Purdue University Graduate School
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Light Reactions of Photosynthesis: Exploring Early Energy and Electron Transfers in Cyanobacterial Photosystem I via Optical Spectroscopy

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posted on 2020-12-14, 22:57 authored by Antoine P. MartinAntoine P. Martin

Early processes following photon absorption by the photosynthetic pigment-protein complex photosystem I (PS I) have been the subject of decades of research, yet many questions remain in this area of study. Among the trickiest to investigate is the role of the PS I reaction center’s (RC’s) two accessory (A‑1) chlorophyll (Chl) cofactors as primary electron donors or acceptors, oxidizing the special pair (P700) of Chls or reducing a nominal primary electron acceptor (A0) Chl in the first electron transfer step. Such processes, which occur on a picosecond timescale, have long been studied via ultrafast spectroscopy, though difficulty lies in distinguishing among signals from early processes, which have similar lifetimes and involve many identical pigments. In this work, we used steady-state and ultrafast optical pump-probe spectroscopies on PS I trimers from wildtype and mutant strains of the cyanobacterium Synechocystis sp. PCC 6803 in which an asparagine amino acid residue near A‑1 had been replaced with methionine on one or both sides of the RC. We also conducted an identical set of experiments on mutants in which A0 was similarly targeted, as well as studied the effects on the A0 absorption spectrum of a third category of mutations in which a peripheral H‑bond to A0 was lost. Steady-state absorption spectroscopy revealed that many of these mutations caused mild Chl deficiencies in the light-capturing antenna of PS I without necessarily preventing organisms’ growth. More importantly, we determined that contrary to certain hypotheses, A‑1 is the most likely true first electron acceptor, as reasoned from observing rapid triplet state formation in double A‑1 mutants. We also concluded from non-additive detrimental effects of single-side mutations that if one RC branch is damaged at the level of A0 or A‑1, electron transfer may be redirected along the intact branch. This may help explain the conservation of two functional RC branches in PS I over many generations of natural selection, despite the additional cost to organisms of manufacturing both.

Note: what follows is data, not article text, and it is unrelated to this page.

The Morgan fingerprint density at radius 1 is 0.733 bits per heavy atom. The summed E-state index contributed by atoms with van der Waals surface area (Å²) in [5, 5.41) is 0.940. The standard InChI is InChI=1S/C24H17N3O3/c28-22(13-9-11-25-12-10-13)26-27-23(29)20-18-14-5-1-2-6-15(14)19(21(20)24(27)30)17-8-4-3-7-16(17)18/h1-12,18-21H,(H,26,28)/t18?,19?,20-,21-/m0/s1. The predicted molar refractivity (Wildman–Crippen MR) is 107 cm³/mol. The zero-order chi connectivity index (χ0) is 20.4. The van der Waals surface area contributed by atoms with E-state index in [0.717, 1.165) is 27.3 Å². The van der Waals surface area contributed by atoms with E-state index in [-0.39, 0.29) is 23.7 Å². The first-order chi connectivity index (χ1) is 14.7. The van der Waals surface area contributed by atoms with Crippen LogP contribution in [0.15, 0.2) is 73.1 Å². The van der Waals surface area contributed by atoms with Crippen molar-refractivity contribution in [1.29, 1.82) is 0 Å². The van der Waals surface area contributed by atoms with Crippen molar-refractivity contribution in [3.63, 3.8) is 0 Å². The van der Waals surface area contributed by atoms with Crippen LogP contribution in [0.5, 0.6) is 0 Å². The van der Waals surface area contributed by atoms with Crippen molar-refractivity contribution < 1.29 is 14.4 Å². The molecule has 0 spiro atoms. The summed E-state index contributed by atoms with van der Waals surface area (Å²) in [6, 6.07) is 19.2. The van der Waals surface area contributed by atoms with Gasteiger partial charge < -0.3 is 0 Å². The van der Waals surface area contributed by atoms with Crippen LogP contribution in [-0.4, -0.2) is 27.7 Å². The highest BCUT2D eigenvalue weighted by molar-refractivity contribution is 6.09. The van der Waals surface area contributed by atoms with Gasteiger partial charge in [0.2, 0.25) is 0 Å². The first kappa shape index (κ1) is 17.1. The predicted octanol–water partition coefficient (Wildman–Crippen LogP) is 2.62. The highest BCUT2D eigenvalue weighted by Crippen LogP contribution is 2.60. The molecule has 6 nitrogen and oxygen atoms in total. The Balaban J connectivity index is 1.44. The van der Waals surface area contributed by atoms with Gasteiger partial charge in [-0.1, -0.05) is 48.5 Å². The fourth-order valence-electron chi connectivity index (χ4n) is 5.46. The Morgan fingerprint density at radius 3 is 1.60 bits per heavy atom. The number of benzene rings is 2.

Intelligent mutagenesis of photosynthetic protein: Programming the function.

Office of Basic Energy Sciences

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Degree Type

  • Doctor of Philosophy


  • Physics and Astronomy

Campus location

  • West Lafayette

Advisor/Supervisor/Committee Chair

Sergei Savikhin

Additional Committee Member 2

Ken Ritchie

Additional Committee Member 3

Andrew Mugler

Additional Committee Member 4

Martin Kruczenski